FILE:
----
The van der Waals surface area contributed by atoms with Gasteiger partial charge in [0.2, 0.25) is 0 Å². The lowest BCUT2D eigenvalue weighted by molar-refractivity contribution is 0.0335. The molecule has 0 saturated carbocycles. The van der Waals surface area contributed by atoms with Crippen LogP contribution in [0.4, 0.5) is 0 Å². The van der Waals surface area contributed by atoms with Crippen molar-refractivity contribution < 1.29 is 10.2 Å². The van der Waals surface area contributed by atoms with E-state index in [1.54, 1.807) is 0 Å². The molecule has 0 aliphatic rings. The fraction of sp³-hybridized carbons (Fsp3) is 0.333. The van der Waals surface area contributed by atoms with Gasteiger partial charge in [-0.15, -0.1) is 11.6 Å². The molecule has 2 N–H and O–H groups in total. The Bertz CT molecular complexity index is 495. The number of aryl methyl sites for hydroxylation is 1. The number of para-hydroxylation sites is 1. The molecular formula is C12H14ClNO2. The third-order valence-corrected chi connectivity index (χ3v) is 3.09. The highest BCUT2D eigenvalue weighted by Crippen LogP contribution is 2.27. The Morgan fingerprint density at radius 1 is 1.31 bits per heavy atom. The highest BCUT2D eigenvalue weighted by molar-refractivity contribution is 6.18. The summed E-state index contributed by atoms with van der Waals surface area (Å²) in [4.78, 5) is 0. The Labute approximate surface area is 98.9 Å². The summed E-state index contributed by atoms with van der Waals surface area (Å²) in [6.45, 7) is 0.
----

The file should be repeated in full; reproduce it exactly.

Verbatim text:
The van der Waals surface area contributed by atoms with Gasteiger partial charge in [0.2, 0.25) is 0 Å². The lowest BCUT2D eigenvalue weighted by molar-refractivity contribution is 0.0335. The molecule has 0 saturated carbocycles. The van der Waals surface area contributed by atoms with Crippen LogP contribution in [0.4, 0.5) is 0 Å². The van der Waals surface area contributed by atoms with Crippen molar-refractivity contribution < 1.29 is 10.2 Å². The van der Waals surface area contributed by atoms with E-state index in [1.54, 1.807) is 0 Å². The molecule has 0 aliphatic rings. The fraction of sp³-hybridized carbons (Fsp3) is 0.333. The van der Waals surface area contributed by atoms with Gasteiger partial charge in [-0.15, -0.1) is 11.6 Å². The molecule has 2 N–H and O–H groups in total. The Bertz CT molecular complexity index is 495. The number of aryl methyl sites for hydroxylation is 1. The number of para-hydroxylation sites is 1. The molecular formula is C12H14ClNO2. The third-order valence-corrected chi connectivity index (χ3v) is 3.09. The highest BCUT2D eigenvalue weighted by Crippen LogP contribution is 2.27. The Morgan fingerprint density at radius 1 is 1.31 bits per heavy atom. The highest BCUT2D eigenvalue weighted by molar-refractivity contribution is 6.18. The summed E-state index contributed by atoms with van der Waals surface area (Å²) in [4.78, 5) is 0. The Labute approximate surface area is 98.9 Å². The summed E-state index contributed by atoms with van der Waals surface area (Å²) in [6.45, 7) is 0.